Paul Hogue

From Wikipedia, the free encyclopedia
Jump to: navigation, search
Paul Hogue
Personal information
Born (1940-04-28)April 28, 1940
Knoxville, Tennessee
Died August 17, 2009(2009-08-17) (aged 69)
Cincinnati, Ohio
Nationality American
Listed height 6 ft 9 in (2.06 m)
Listed weight 240 lb (109 kg)
Career information
High school Austin (Knoxville, Tennessee)
College Cincinnati (1959–1962)
NBA draft 1962 / Round: 1 / Pick: 2nd overall
Selected by the New York Knicks
Pro career 1962–1964
Position Center
Number 14
Career history
19621963 New York Knicks
1963–1964 Baltimore Bullets
1964 Wilmington Blue Bombers (EPBL)
Career highlights and awards
Career NBA statistics
Points 409 (6.3 ppg)
Rebounds 461 (7.1 rpg)
Assists 48 (0.7 apg)
Stats at

Paul H. "Duke" Hogue (April 28, 1940 – August 17, 2009) was an American basketball player.

Early life[edit]

Hogue grew up on Wilson Avenue in Knoxville, Tennessee and played basketball at Austin High School, an all-black high school where his father served as principal. He graduated from Austin in 1958.[1]

College career[edit]

Because Hogue was black, he wasn't recruited by nearby or southern universities. He chose to attend the University of Cincinnati, largely due to the program's prominence and the chance to play with its star, Oscar Robertson.[2]

A 6'9" center, Hogue made his varsity debut with the Bearcats in 1959-60. As a sophomore, he averaged 12.2 points, shooting .576 from the field, and 11.3 rebounds per game.[3] Hogue was named All-Missouri Valley Conference (MVC) as the Bearcats won the league title, posted a 28-2 record and, led by Robertson, advanced to the Final Four, where the Bearcats finished in third place.[4]

As a junior in 1960-61, Hogue led UC in rebounding with 12.5 per game and he also led the team with a .532 field goal percentage while averaging 16.8 points per game.[5] He again was named All-MVC as the 27-3 Bearcats again captured the league crown. He was named second-team All-American by Converse. The Bearcats advanced to the championship game of the 1961 NCAA Tournament, capturing the national title with a 70-65 overtime win over Ohio State.[6]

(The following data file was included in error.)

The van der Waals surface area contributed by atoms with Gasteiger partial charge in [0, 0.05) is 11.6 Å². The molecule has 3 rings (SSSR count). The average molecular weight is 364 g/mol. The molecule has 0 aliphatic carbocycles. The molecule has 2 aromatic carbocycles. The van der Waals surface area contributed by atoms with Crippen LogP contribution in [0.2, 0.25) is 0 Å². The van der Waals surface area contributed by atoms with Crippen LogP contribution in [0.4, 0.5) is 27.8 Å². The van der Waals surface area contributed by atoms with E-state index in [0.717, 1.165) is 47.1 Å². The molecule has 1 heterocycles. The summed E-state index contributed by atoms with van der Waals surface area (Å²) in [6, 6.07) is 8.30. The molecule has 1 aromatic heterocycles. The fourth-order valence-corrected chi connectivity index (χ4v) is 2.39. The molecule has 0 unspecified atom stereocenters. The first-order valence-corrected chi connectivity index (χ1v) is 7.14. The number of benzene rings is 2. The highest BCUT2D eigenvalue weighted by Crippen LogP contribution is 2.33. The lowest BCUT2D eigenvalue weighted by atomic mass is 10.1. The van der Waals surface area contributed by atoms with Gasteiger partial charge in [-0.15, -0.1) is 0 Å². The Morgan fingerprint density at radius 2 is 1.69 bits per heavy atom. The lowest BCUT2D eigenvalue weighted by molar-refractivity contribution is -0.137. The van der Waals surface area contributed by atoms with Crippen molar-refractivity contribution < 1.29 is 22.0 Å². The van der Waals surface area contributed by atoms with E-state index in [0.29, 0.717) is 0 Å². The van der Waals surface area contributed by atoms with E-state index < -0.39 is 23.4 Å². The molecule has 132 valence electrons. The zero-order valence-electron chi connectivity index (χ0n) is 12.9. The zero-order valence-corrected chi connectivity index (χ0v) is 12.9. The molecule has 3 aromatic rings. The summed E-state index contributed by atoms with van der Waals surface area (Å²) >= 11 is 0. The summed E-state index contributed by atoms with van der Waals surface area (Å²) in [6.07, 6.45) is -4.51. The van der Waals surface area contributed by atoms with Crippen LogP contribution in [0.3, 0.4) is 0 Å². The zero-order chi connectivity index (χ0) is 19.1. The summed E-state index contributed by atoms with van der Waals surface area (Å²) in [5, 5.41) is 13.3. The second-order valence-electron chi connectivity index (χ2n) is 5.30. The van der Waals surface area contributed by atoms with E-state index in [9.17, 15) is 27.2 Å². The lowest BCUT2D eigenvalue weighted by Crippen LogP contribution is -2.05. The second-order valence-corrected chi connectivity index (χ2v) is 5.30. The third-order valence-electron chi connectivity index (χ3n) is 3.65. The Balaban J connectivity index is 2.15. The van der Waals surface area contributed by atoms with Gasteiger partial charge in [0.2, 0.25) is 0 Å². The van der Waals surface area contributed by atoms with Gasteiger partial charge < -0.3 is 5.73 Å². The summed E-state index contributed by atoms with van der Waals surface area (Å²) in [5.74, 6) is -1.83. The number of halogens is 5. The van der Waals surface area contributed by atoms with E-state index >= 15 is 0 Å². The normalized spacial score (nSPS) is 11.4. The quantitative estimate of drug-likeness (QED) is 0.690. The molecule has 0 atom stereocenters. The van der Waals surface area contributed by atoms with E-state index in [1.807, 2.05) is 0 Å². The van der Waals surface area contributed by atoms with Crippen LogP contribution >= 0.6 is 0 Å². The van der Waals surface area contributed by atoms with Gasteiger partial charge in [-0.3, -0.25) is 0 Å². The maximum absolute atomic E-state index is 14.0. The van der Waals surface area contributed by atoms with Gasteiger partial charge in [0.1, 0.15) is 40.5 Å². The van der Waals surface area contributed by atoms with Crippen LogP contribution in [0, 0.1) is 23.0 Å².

As a senior in 1961-62, Hogue was the team captain. He was again All-MVC and led the Bearcats in both scoring and rebounding with 16.8 points and 12.4 rebounds per game as the Bearcats again were MVC champions.[7] He was named first-team All-American by the Basketball Writers and the Helms Foundation, second-team All-American by the NEA and Coaches Association, and third-team All-American by the Associated Press (AP) and United Press International (UPI).[8] He was named the 1962 Helms Foundation Player of the Year. The Bearcats again advanced to the NCAA championship game, where they again defeated Ohio State, 71-59, to earn their second consecutive national championship.[9]

In his three-year career at Cincinnati, Hogue scored 1,391 points, which was third at the time behind Robertson and Jack Twyman.[10]

NBA career[edit]

Hogue was a first round pick (second overall) in the 1962 National Basketball Association (NBA) Draft by the New York Knicks.[11][12] In his rookie season of 1962-63, Hogue played center, appearing an average of 26.8 minutes per game in 50 games with 7.7 points and 8.6 rebounds per game.[13]

In 1963-64, he played six games for the Knicks before being traded to the Baltimore Bullets,[14] for whom he played just nine games. Averaging 1.7 points and 2.1 rebounds per game for the season, his second season was his last as a professional.[15]

He had a brief career (1962–64) in the NBA as a member of the Knicks and Baltimore Bullets, averaging 6.3 points per game.

Personal life[edit]

Hogue worked for many years for the U.S. Postal Service in Cincinnati, including as the supervisor of the Employee Assistance Program.[16] He served as a school board member for Princeton City Schools in suburban Cincinnati from 1988 to 2000 and he was a Village of Woodlawn council member from 2006 to 2009.[17][18]

Hogue was married to his wife, Patti, for 43 years and they had three sons and one daughter.[19] Hogue died at age 69 on August 17, 2009 of heart and kidney failure, according to his wife Patti.[20][21][22] He is buried at Spring Grove Cemetery in Cincinnati.[23]

On September 10, 2011, the City of Knoxville, Tennessee renamed Union Square Park, near Hogue's boyhood home, Paul Hogue Park[24] in his honor.[25] The naming ceremony was held prior to the University of Cincinnati's football game against the University of Tennessee. The event was attended by Knoxville Mayor Daniel Brown, Hogue’s wife Patti and other family members, and some of Hogue's former UC teammates including Tom Thacker, George Wilson and John Harshaw.[26]


  1. ^
  2. ^
  3. ^
  4. ^
  5. ^
  6. ^
  7. ^
  8. ^
  9. ^
  10. ^
  11. ^ "Cincinnati Men's Basketball Great Paul Hogue Passes Away," University of Cincinnati Athletics, Wednesday, August 19, 2009.
  12. ^,3302995
  13. ^
  14. ^,5333954
  15. ^
  16. ^
  17. ^
  18. ^
  19. ^
  20. ^
  21. ^
  22. ^
  23. ^
  24. ^
  25. ^
  26. ^

External links[edit]